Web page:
Article by Georgia Dietz and Leo Kitchell
“No Mask, No Service” has become a common, and polarizing, refrain across America. News outlets have been quick to discuss the impact of partisan ideology and racial identity on Americans’ willingness to wear face coverings, yet new analysis from the Lowe Institute finds that popular narratives surrounding race do not hold up after accounting for interstate variation.
Americans’ willingness to wear masks varies greatly by region. Hover over a county to learn more.
In the past few months, masks have become an essential clothing item for most Americans. Federal guidelines recommend that everyone wear a face covering in any social interaction to prevent the spread of COVID-19 while keeping social interactions to a minimum. Still, not everyone is on board with always using a mask even when interacting in the six feet recommendation. On average, only 80% of Americans wear a mask most of the time when expecting to be in close environments. This average conceals significant variation across counties. Our data confirm the popular conception that mask-behavior is correlated with partisan affiliation; residents of states with Democratic governors and in areas with Democratic voters are more likely to wear masks. But once we take party into account, race has a relatively small additional effect.
Using data from 250,000 survey respondents across the United States, our analysis uses state fixed effects to isolate variation between different counties within a state. This enables us to measure the effects of demographic variables separately from the effects of a state’s ideology and Covid regulations. After controlling for common demographic variables and state fixed effects, we find that white Americans are more likely to wear a mask when they expect to be within six feet of others than their non-white counterparts.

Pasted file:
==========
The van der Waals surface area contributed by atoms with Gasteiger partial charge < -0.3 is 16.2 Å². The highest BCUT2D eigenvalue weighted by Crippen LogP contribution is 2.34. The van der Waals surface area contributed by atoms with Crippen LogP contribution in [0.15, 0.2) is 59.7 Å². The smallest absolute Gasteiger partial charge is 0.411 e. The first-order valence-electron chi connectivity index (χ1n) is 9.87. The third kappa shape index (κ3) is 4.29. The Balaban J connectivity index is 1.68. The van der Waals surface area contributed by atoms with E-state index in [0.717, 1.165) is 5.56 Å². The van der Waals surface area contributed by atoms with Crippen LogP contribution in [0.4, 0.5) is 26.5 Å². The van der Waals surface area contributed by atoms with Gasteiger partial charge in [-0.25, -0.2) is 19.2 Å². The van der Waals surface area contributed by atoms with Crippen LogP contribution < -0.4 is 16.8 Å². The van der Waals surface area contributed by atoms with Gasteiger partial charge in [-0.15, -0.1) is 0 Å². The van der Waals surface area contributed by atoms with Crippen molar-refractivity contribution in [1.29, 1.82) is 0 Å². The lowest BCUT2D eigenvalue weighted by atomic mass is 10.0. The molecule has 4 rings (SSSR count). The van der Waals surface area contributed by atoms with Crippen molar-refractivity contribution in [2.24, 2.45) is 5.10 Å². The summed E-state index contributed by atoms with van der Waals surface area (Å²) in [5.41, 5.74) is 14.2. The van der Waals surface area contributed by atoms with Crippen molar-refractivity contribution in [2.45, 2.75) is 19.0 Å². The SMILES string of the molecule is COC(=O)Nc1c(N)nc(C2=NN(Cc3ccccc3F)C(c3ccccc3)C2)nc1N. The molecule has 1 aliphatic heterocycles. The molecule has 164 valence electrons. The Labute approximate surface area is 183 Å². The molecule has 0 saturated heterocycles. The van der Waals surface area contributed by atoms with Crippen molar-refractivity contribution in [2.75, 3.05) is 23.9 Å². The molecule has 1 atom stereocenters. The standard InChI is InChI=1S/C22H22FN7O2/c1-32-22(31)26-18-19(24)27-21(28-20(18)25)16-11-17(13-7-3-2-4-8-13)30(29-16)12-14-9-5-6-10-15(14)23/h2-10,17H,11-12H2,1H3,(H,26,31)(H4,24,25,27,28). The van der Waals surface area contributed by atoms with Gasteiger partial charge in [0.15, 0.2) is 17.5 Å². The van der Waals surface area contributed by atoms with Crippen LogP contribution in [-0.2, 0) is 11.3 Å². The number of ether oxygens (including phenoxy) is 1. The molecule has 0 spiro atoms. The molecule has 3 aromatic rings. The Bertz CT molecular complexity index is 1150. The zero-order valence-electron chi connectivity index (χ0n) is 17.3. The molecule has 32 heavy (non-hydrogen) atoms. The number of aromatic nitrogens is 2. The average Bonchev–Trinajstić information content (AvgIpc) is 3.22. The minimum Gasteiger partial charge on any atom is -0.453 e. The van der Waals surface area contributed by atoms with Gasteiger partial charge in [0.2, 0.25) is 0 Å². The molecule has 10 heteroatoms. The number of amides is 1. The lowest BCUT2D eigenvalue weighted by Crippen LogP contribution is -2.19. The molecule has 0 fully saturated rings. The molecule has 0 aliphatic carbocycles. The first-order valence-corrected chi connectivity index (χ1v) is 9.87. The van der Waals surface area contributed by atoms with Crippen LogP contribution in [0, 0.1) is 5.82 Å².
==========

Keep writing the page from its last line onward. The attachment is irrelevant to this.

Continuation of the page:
This may seem counterintuitive, given that a simple breakdown of mask wearing by racial group predicts that 44% of residents in entirely white counties will respond “always” when asked “How often do you wear a mask in public when you expect to be within six feet of another person?” By contrast, this number jumps to 72% in entirely non-white counties. The conclusion then, is that white Americans are more likely to live in states which are less concerned with Covid and mask wearing. But, crucially, when compared to residents of their own state, white Americans are more likely to wear masks.
While rural counties frequently reported less mask usage, this trend was actually driven by politics and race, rather than population density.
Our surprising results expand beyond race, too. A county’s population density had no significant effect on responses, likely due in part to the wording of the question, which asks respondents to consider only cases of physical proximity. A county’s education level also had no significant effect, although variables that are highly correlated with education such as income level and partisan affiliation did have an impact.
Mask wearing is also correlated with the behavior of local voters and state political leaders. A 10 point jump in a county’s democratic vote share (as measured by the 2016 presidential election) resulted in an additional 3.8 percent of the population responding that they always wear a mask. For comparison, a 10 point increase in a county’s population of white people resulted in a mere 0.6 percentage point increase in “always” responses. We also found a clear impact of political leadership. Inconsistent federal guidelines have placed great responsibility in the hands of state governors, and residents appear to be paying attention. States with Democratic governors, who have generally promoted Covid precautions, saw an additional 8.8 percent of the population respond “always” as compared to their Republican counterparts.
Although mask wearing may be a political issue, the threat of Covid should not be; always remember to abide by CDC guidelines to protect yourself and those around you.